Sunday, 4 September 2011

How to Key a Dog's Walk - Animation Notes / Tutorial

Animating on my current short had been great fun until I hit a tiny 2 second segment of shot 24 which seemed to be so very much harder than the rest of the film.  I'd animated 'Blake' (the border collie dog in 'Crows') cantering and galloping without too much difficulty, but I was really struggling with the walk.  This was a huge surprise to me.  I thought that if I could cope with the faster gaits and various varieties of them then I would be fine with a simple walk.  I'd managed rotatory and transverse gallops in rear lead (rear legs landing first, suspension with the body folded, as a horse would normally gallop), front lead (front legs landing first, body outstretched during the suspension, as a dog normally gallops) and double suspension forms (as in a very fast gallop), and right and left lead canters, as well as flying changes, transitions and so on, all without any trouble.

I had some difficulty in timing the speed of the paces in a walk and working out how many frames both front feet were down together, and how many frames both rear feet were down together, my investigation of which is posted here.  It turns out however that this was not the main problem with my walk.  I went right back to my keys and found I had something like this (and mirror versions of the below), which appears in countless animation books:

Fig 1. The Wrong Way?  Is the XO a Key?

While this isn't strictly wrong, its very missing something.  These keys are not extremes of height for either the front shoulders or the back hips.  While the contact position is lower than the cross-over, the contact position is not the lowest position, and the cross-over is not the highest position.  It sounds obvious, but when presented with the above sketch its easy to forget that the high position (after the XO and before the C) is actually the highest, and the low position (after the C and before the XO) is the lowest... just like in a human walk!  If you're unsure on two legged walks I'd recommend reading up on them in The Animator's Survival Kit, which goes into a lot of detail explaining how key animation principles apply to the human walk.

In addition to the problem of not having any vertical extremes, you also have 2 keys per stride rather than the usual 1 key per stride common for a two-legged walk.  If you're like me, you prefer to plan out your two-legged walks stride by stride (contact by contact) rather than the C-XO-C-XO etc sequence which you have to use with the above keys.  In my brief experience it is much less hassle in the long run to plan your 4 legged walks in the same way as your two legged walks - with one key per stride, simply only keying the front legs:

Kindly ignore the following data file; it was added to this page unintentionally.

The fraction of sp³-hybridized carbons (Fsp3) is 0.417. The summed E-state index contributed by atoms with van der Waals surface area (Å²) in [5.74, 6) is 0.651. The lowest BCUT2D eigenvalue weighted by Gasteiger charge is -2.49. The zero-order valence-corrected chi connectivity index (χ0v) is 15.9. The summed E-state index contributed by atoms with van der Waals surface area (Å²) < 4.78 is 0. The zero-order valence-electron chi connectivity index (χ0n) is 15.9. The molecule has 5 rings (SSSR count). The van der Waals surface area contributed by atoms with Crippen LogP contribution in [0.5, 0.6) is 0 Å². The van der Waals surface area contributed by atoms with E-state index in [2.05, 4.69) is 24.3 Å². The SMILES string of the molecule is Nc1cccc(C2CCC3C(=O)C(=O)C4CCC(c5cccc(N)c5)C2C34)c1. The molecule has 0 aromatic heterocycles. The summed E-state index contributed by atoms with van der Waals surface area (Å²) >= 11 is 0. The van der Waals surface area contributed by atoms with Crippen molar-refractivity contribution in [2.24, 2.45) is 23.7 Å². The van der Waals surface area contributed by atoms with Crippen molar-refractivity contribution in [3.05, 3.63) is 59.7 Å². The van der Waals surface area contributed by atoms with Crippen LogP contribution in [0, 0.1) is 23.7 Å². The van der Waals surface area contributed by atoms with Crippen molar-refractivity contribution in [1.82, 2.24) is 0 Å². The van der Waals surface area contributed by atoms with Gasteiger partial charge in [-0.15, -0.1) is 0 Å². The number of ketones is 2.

Fig 2. One Key per Stride - The Right Way?

For the time being lock the back legs out (if you have IK/FK switching then you can just flick them onto FK and ignore them for a bit).  Also check that your joint/bone hierarchy propagates out from above the front legs rather than above the back legs ie. your root-most body joint is facing from the front shoulders to the rear hips.  Even if you choose not to work with one pair of legs, read on - there's important info on phasing.

Fig 3. Where to Put the Body Root and How to Animate It.

Now we've simplified the problem.  You can use your front feet on IK, and the body (plus locked out back legs) to animate a normal two legged walk, a bit like this:

Fig 4. Looks Familiar?

So now put in the cross over between the two contacts, building on the interpolation the computer has given us rather than starting from scratch.  Remember the cross-over is slightly higher than the contact, but still not as high as the high position (obviously).  Because its a dog walk there's some really nice breaking of the joints going on at the cross over which you don't see so much in a human foot.  Study this image taken from Dr Stuart Sumida's 2006 lecture on quadruped animation:

Fig 5. Taken from here.

Dr Sumida is simply the coolest paleontologist around and I strongly suggest you check out his work, and the very weird photo of him sitting in a bathtub in the middle of the desert.

Once you've got the contact and cross-over working as you would have them in a two-legged walk, go on and add the high and the low position.  Watch some reference videos on you tube, or see my other dog walk post for a trace-over of the skeleton.  The dog's foot swings through in the same way as a human foot swings from the low position to the high.

Fig 6. Imagine this is a Dog.